Sponsors difference of opinion

  • SpinRite v6.1 Release #3
    The 3rd release of SpinRite v6.1 is published and may be obtained by all SpinRite v6.0 owners at the SpinRite v6.1 Pre-Release page. (SpinRite will shortly be officially updated to v6.1 so this page will be renamed.) The primary new feature, and the reason for this release, was the discovery of memory problems in some systems that were affecting SpinRite's operation. So SpinRite now incorporates a built-in test of the system's memory. For the full story, please see this page in the "Pre-Release Announcements & Feedback" forum.
  • Be sure to checkout “Tips & Tricks”
    Dear Guest Visitor → Once you register and log-in please checkout the “Tips & Tricks” page for some very handy tips!

  • BootAble – FreeDOS boot testing freeware

    To obtain direct, low-level access to a system's mass storage drives, SpinRite runs under a GRC-customized version of FreeDOS which has been modified to add compatibility with all file systems. In order to run SpinRite it must first be possible to boot FreeDOS.

    GRC's “BootAble” freeware allows anyone to easily create BIOS-bootable media in order to workout and confirm the details of getting a machine to boot FreeDOS through a BIOS. Once the means of doing that has been determined, the media created by SpinRite can be booted and run in the same way.

    The participants here, who have taken the time to share their knowledge and experience, their successes and some frustrations with booting their computers into FreeDOS, have created a valuable knowledgebase which will benefit everyone who follows.

    You may click on the image to the right to obtain your own copy of BootAble. Then use the knowledge and experience documented here to boot your computer(s) into FreeDOS. And please do not hesitate to ask questions – nowhere else can better answers be found.

    (You may permanently close this reminder with the 'X' in the upper right.)


New member
Jan 24, 2021
Hi Steve,

I was listening to the latest SecurityNow podcast and heard an advert by Leo about Gramarly. I recall using it several years ago, but forgot about it during a phone upgrade. Now Kolide, another sponsor frequently on your channel seem to label Gramarly as suspicious.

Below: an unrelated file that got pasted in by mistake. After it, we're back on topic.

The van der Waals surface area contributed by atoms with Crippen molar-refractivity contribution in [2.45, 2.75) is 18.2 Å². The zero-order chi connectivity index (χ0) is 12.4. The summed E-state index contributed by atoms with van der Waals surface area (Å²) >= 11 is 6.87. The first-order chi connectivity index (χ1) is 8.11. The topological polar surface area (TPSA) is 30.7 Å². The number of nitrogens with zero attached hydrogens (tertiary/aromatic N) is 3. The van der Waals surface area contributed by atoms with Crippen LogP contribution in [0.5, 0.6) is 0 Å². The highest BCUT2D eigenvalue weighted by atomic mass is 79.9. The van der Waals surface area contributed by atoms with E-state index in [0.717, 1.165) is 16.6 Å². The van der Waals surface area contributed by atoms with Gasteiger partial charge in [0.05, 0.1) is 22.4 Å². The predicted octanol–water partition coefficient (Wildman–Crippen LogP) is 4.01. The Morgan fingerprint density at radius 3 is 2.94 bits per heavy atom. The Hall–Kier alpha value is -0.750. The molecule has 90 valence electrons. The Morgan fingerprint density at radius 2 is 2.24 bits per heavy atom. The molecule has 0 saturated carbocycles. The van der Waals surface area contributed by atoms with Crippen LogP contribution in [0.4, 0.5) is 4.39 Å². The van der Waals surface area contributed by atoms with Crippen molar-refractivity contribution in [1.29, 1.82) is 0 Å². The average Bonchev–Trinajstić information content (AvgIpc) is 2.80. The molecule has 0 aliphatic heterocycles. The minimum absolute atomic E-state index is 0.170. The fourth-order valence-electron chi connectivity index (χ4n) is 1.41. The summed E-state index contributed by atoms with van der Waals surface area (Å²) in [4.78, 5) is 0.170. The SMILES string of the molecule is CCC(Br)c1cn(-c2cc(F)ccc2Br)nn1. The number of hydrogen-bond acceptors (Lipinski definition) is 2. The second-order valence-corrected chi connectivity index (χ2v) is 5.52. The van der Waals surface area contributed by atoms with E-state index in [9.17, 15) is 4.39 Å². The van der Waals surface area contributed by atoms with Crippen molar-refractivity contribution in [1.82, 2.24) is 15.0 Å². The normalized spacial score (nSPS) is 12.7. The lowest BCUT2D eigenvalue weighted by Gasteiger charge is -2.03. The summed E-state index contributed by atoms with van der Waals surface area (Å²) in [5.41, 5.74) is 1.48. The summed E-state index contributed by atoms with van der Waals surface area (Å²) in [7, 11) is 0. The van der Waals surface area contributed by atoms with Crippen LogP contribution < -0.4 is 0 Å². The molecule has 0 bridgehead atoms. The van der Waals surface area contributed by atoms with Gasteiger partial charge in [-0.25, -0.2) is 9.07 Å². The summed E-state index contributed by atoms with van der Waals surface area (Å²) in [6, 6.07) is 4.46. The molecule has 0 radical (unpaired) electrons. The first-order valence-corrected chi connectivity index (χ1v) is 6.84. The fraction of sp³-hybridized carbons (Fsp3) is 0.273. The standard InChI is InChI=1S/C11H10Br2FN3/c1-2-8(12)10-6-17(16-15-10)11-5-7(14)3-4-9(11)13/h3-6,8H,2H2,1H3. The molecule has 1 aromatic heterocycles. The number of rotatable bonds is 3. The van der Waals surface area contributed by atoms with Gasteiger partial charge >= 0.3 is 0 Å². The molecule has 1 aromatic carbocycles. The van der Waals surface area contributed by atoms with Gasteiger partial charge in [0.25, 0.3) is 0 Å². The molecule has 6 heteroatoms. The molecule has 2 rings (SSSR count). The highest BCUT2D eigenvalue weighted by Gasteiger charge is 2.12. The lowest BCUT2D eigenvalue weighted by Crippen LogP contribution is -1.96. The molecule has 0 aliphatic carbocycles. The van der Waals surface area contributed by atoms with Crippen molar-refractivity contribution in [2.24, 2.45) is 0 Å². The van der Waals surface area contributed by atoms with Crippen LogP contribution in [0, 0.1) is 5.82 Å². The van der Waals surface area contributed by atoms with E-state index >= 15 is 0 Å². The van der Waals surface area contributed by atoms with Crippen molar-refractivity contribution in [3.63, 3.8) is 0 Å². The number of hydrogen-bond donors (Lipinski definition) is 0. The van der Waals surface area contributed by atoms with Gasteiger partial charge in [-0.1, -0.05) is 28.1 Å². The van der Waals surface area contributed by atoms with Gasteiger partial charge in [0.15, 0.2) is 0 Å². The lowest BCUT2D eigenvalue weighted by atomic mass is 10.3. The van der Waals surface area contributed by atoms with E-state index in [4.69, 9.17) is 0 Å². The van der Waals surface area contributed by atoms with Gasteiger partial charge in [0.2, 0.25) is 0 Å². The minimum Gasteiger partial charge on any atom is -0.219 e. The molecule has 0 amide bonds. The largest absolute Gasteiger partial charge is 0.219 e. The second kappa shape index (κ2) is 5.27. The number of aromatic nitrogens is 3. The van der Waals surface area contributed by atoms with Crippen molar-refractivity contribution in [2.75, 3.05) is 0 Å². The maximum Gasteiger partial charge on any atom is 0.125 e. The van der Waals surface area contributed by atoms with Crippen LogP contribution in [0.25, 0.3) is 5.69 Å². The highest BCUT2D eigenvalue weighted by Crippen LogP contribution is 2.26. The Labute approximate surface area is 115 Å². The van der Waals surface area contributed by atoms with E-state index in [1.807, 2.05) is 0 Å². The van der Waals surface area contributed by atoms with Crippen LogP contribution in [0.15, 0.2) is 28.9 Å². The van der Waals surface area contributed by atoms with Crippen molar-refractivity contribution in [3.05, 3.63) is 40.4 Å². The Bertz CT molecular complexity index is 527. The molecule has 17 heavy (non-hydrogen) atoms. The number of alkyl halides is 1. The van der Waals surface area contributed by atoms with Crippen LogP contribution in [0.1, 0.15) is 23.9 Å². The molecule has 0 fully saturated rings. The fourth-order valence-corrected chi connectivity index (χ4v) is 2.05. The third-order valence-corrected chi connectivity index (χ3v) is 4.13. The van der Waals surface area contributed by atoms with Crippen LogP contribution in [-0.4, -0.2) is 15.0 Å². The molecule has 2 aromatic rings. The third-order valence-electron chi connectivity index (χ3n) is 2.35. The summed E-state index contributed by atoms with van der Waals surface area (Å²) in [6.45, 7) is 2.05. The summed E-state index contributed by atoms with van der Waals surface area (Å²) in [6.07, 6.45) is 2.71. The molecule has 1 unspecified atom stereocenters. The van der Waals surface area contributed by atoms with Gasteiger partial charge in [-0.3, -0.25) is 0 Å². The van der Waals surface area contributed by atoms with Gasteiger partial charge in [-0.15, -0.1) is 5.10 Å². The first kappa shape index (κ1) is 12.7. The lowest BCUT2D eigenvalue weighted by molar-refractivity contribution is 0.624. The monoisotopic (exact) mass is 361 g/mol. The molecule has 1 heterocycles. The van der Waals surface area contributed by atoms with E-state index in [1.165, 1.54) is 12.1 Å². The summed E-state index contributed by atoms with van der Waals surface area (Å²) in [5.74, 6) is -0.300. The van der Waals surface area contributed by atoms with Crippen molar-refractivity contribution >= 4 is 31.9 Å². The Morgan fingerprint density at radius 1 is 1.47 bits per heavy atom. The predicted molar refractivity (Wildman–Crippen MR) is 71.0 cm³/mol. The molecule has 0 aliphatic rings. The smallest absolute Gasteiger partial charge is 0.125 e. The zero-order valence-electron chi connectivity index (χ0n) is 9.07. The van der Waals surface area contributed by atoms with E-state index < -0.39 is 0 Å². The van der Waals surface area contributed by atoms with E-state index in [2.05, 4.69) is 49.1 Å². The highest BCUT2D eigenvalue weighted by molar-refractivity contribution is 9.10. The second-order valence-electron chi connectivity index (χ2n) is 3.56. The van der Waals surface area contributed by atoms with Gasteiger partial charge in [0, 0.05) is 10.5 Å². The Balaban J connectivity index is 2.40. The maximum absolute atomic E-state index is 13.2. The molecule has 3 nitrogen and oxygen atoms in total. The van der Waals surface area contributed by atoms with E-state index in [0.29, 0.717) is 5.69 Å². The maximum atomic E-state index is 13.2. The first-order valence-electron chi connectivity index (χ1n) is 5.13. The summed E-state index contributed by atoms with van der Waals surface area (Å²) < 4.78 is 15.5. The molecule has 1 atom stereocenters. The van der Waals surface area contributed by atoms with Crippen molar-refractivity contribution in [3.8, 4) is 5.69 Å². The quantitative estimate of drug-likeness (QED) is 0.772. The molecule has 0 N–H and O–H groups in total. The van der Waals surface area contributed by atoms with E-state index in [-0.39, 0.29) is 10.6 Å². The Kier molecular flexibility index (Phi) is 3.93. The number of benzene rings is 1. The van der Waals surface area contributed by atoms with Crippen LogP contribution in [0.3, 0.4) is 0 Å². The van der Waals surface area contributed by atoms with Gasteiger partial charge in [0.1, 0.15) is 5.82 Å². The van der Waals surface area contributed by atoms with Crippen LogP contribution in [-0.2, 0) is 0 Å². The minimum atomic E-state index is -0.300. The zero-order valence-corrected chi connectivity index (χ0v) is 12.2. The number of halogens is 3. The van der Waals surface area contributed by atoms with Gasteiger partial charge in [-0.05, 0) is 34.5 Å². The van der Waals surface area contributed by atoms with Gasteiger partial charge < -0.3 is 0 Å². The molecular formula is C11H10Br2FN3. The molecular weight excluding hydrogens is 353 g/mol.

You as a security professional, who are we to believe?

Like many things in life, it's a trade-off. Is there enough risk to you, in your specific situation, that a 3rd party will capture your data and abuse it, versus the benefits you would receive if you appeared more clear, concise and cogent by using the tool. This may be akin to using a password manager that stores its data in the cloud, or having a 2nd factor password sent via SMS. It has an improvement in one are and a detriment in another. Only the end user can decided if their needs being met are a greater motivator than the risk being incurred.
I believe Grammarly and others like them have gone all politically correct and will chide you if you talk about certain taboo contents or use certain taboo words. I also believe some of their TOS gives them some copyright interest in your work or some ability to snoop on it. Same with Google docs. Definitely not for me. What I write is none of their stinkin' business. I'll stick with a local copy of a word processor and a local copy of my document, POSSIBLY stored in an online drive in encrypted format.

Also, while I haven't commented on the other thread about password managers, a password manager with online sync need not be a security threat. If the database is properly encrypted with your password, salt, and multi cycle decryption (can't remember the name of the process), then the only person that can decrypt your password database is you with your browser or app. If you use 2fa, even if your master password gets out into the wild, it won't be possible for someone to login as you. I think somewhere in the settings for Lastpass, there's an option to allow you to still login if the cloud sync is down. I'd keep that on. Having said that, I should test the feature on all my platforms.